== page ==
Sadako Samara contemplates whether she’s destined to remain the face of Asian cinema in America.
Grady Hendrix just posted a very thoughtful piece about Hollywood’s seeming lack of interest in distributing and/or remaking Asian film over at Kaiju Shakedown. While you might think he would have a clichéd, knee-jerk fanboy reaction of “stop remaking Asian films!” he actually makes a strong case for the opposite, both as a means to generate interest in the originals, and to buoy the struggling US film industry. He starts things off with a rundown of this year’s International Watch List. You can read a detailed description of the concept, as well as the complete list here, but the gist is that it tallies the best international films of the past year, as voted on by US film execs (and their assistants). You know, film execs. They’re the people who have the power to get foreign films booked in US theaters and/or nail down the American remake rights. On this year’s list, Na Hong-jin’s thriller The Chaser came in at number 5, and Kim Ji-woon’s Korean spaghetti western The Good, the Bad, the Weird clocked in at number 13, but in the complete list of 17 features those are the only representatives of Asian film. Grady then goes on a great tirade (which reminds me of the ‘Really!?!’ bit from SNL‘s Weekend Update), where he lists key demographics (films marketed to women, boys, action fans, etc) and then gives plum examples in each category that have great remake potential (Hula Girls, The Great Yokai War, Sparrow, etc).
To be fair, there actually have been quite a few Asian film remakes in the past few years, but unfortunately almost all of them have been inferior takes on the once-buzzworthy Asian horror boom. This is probably due in large part to Vertigo Entertainment’s “remake king” Roy Lee, who seems to be fixated on this one cinematic niche. He’s brought us The Ring 1 and 2 (with production of part 3 announced), The Grudge 1 and 2 (and part 3 coming direct to DVD), Dark Water, The Eye, Shutter, and The Uninvited, a remake of A Tale of Two Sisters which opens later this month. While I certainly have nothing against horror films, you have to wonder: doesn’t it occur to Lee and others in similar positions of power that this one genre isn’t the be-all and end-all of Asian cinema?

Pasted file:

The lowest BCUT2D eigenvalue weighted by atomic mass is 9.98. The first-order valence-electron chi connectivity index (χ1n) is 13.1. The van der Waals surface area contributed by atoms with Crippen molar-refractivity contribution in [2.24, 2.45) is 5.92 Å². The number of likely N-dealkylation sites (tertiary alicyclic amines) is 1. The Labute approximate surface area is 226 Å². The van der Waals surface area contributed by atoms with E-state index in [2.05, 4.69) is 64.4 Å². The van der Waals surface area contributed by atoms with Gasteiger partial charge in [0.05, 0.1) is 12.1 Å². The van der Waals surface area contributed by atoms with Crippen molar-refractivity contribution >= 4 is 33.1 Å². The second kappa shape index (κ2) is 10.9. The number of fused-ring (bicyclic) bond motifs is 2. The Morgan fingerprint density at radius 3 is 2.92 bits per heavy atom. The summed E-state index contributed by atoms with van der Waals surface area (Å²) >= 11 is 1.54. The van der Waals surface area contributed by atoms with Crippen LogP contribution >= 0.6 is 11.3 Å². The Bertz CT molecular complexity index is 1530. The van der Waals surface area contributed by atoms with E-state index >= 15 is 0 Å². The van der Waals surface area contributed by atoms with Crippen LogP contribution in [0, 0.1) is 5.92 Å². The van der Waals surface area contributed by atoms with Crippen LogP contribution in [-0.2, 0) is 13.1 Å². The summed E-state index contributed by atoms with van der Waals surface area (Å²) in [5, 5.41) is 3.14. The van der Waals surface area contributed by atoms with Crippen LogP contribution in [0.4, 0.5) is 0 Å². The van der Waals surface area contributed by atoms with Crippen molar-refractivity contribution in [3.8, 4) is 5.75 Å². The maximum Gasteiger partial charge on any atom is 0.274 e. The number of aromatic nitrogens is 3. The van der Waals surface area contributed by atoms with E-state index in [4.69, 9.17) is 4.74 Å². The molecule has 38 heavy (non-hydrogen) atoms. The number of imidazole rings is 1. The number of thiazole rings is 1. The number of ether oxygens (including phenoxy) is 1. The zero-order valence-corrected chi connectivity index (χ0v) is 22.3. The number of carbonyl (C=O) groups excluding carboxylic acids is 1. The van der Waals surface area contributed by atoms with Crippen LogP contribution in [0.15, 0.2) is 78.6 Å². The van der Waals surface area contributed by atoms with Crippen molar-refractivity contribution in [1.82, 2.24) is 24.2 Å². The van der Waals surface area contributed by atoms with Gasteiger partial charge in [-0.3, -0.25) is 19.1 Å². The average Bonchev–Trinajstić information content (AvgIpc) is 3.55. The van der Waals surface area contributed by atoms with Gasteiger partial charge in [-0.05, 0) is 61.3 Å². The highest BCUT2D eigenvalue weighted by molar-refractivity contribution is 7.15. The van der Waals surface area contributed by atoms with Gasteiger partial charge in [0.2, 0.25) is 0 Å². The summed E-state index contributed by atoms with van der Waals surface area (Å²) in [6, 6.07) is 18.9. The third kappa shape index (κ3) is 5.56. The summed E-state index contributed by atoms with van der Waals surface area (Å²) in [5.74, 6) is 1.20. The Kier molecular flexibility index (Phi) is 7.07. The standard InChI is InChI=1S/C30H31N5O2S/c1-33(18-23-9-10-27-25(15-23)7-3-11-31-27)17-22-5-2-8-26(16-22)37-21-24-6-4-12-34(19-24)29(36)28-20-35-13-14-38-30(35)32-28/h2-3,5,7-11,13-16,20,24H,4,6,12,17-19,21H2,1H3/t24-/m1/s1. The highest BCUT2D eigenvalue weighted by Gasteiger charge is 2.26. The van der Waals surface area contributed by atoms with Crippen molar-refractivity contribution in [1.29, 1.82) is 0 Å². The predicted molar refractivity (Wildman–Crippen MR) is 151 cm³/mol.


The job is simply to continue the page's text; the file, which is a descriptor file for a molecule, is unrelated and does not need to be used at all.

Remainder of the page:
Andy and Tony in The Departed Infernal Affairs demonstrate that not only horror remakes can be successful.
Historically speaking, American remakes of Asian films have certainly paid off in the past. Obvious examples include: Seven Samurai, which was remade as The Magnificent Seven and Yojimbo, which was remade as A Fistful of Dollars. Much more recently the first entry in the Infernal Affairs trilogy was remade as The Departed (which, to be fair, was also produced by Roy Lee) and nabbed Best Picture at the Oscars (never mind the fact that the announcer incorrectly identified the source material as a Japanese film). The originals were all great, and so were their American remakes. There are currently a slew of entertaining rom-coms, weepies, police procedurals, blockbusters and more that would make for smart, profitable films in the right hands. Note I said the right hands, which means I’m not referring to the direct-to-DVD American remake of My Sassy Girl and the limp Il Mare remake The Lake House. But since I’ve now mentioned those two, and since Grady talked about films marketed to women (“a demographic you generally hold in contempt, Hollywood”), what about Lee Chang-dong’s absolutely wrenching 2007 film Secret Sunshine? Lead actress Jeon Do-yeon took home the Best Actress prize not only at Korea’s Blue Dragon Awards, but at the Asian Film Awards and Cannes as well. A competent remake with strong performances could clean up at the Oscars.
Secret Sunshine‘s Jeon Do-yeon and Song Kang-ho drive in search of intelligent life in Hollywood the universe.
I’m also going to pretend like the American remake of Bangkok Dangerous (both versions directed by the Pang Brothers) didn’t happen. I think some American producers may still be hung up on the idea of “bullet ballet,” but that particular style of filmmaking seems even less relevant than Asian horror these days. Forget the whip pans and explosions, what about smart crime thrillers like PTU or Exiled, or… well, a handful of Johnnie To films from the last decade? If any director’s work is engaging and populist enough to be easily translatable to these shores it’s that of To, who’s already had retrospectives at the AFI Silver and the New York Asian Film Festival. Russia was smart enough to remake the taut Breaking News, but what ever happened to the American version that supposedly had Joel Schumacher attached?
Anthony Wong and co. carrying the money Hollywood is missing out on from Johnnie To’s Exiled.
In conclusion: take a few calculated risks, people. That is all.